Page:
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Debt Snowball Vs. Debt Avalanche Method: Which Will You Choose? 

First off, what is a debt snowball and why the hell would I want one?

A debt snowball, or a debt avalanche, is simply a metaphor for paying off debt.

If you have any kind of debt, then this applies to you. Mortgage debt is something entirely different which we can discuss in another section, but if you have credit card debt, personal loans, student loan debt, charge card debt, auto debt then this is all applicable.

The Debt Snowball Method:

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Paying off your smallest balance loan first, while maintaining your minimum monthly payments on all your other debts thus avoiding accruing interest (keeping those other debts at bay).

 

The Debt Avalanche Method:

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Paying off your highest interest rate loan first, while maintaining your minimum payment on your other loans and thus paying off faster.

Now a core concept with EITHER method is that when you are done paying off a loan you allocate the excess payment to your next loan in the chain. I’ll give you an example.

 

Here’s an example of the debt snowball in effect:

Auto Payment – $350 / month – 5% interest $4000 principle remaining

Student Loan Debt – $250 / month – 3.61% interest $19,700 principle remaining

Credit card debt – $189 / month – 19.99% interest on $7,500 principle remaining

You would take the lowest balance loan and pay that first. In this case it would be your auto payment and continue paying your other minimum payments:

Auto – $350 – 5% loan

Credit card – $189 – 19.99% loan

Student Loan – $250 – 3.61% loan

Total Payments each month = $789

Then once you pay off the first loan in the sequence you will allocate the payment you had for that loan towards the next loan.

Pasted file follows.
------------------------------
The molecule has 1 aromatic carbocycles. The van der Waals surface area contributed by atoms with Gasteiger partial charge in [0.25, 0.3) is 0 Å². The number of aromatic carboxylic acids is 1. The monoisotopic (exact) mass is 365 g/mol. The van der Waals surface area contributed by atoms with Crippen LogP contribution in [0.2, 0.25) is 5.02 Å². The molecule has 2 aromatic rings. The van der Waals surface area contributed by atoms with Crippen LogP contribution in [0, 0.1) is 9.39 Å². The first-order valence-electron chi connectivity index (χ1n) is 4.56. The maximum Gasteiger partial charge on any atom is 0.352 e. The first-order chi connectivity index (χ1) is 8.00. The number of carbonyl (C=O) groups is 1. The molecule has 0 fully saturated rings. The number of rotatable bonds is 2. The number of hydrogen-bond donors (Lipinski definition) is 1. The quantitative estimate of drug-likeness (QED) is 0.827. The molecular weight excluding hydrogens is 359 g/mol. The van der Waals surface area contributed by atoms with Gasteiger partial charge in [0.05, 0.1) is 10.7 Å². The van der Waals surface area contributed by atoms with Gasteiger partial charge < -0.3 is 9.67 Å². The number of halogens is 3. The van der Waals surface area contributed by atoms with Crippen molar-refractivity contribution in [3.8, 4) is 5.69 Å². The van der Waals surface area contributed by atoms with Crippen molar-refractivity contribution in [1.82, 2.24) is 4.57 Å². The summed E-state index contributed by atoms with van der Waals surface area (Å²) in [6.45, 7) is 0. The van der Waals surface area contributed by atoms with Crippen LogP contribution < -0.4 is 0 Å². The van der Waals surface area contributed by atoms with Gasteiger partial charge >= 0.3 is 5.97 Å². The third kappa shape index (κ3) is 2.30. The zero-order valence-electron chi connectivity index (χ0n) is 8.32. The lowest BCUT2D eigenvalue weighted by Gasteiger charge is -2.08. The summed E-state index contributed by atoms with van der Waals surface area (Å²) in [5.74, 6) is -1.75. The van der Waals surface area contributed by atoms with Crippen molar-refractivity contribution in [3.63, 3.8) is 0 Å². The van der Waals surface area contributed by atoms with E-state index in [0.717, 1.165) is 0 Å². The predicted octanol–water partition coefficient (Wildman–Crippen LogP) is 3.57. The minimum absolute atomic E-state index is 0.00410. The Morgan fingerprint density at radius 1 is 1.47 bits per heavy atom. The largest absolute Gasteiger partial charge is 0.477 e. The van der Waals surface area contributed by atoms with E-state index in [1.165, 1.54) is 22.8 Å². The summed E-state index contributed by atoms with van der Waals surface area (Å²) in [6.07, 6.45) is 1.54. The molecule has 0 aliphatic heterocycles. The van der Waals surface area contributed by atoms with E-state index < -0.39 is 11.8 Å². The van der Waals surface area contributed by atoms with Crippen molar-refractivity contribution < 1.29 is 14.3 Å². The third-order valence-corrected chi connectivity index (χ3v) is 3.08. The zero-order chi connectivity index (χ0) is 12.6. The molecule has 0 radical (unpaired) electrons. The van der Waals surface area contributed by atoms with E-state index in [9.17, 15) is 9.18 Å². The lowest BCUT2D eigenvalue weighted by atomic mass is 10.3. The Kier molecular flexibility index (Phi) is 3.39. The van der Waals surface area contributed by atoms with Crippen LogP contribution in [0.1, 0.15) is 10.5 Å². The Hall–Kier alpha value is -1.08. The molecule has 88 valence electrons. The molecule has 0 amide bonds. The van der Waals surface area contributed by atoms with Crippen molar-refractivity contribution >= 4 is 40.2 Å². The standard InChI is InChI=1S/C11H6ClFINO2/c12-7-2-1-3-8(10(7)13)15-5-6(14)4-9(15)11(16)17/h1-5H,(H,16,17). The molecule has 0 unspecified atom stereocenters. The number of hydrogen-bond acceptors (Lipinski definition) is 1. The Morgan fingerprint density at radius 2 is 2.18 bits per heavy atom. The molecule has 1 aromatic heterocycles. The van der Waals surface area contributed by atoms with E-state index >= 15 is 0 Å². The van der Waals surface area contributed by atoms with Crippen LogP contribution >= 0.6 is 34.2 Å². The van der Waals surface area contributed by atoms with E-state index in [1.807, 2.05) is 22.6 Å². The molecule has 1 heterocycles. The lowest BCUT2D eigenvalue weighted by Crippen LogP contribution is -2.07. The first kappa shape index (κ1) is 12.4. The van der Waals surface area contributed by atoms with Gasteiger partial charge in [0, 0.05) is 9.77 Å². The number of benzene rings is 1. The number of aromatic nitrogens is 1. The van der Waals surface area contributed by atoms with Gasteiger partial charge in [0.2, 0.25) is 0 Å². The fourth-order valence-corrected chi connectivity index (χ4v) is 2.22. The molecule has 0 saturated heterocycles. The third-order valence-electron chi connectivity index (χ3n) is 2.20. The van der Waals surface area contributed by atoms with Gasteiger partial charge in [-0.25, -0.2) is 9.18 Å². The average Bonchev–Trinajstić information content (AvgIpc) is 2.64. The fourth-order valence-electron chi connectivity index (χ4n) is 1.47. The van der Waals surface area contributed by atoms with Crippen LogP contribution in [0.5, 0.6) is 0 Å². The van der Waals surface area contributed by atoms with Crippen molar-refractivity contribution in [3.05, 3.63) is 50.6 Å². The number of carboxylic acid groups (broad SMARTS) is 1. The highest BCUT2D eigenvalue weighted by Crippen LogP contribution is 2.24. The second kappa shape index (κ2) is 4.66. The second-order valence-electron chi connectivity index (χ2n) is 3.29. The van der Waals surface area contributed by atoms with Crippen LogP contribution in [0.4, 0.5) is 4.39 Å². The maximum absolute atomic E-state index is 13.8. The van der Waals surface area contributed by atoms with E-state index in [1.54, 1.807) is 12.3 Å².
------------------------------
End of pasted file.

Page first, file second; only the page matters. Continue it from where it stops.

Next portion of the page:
Auto – Done

Credit card – $189 + $350 (former auto payment) = $539

Student Loan – $250

Total Payments each month = $789

So you see your total budgeted each month stays the same, and any extra income you can throw at the debt pays down PRINCIPLE which is a GOOD thing!

Here’s an example of the debt Avalanche in effect with the same numbers:

Auto Payment – $350 / month – 5% interest $4000 principle remaining

Student Loan Debt – $250 / month – 3.61% interest $19,700 principle remaining

Credit card debt – $189 / month – 19.99% interest on $7,500 principle remaining

You would take the highest interest loan and pay that first. In this case it would be your  payment and continue paying your other minimum payments:

Credit card – $189

Auto – $350

Student Loan – $250

Total Payments each month = $789

You can see, same monthly amount, quicker repayment of your loans because you are paying more principle and less interest in the long run. This is the method I began with, not knowing that there were two ways to do this, and just kept hammering my debt until I knocked it out and got to freedom.

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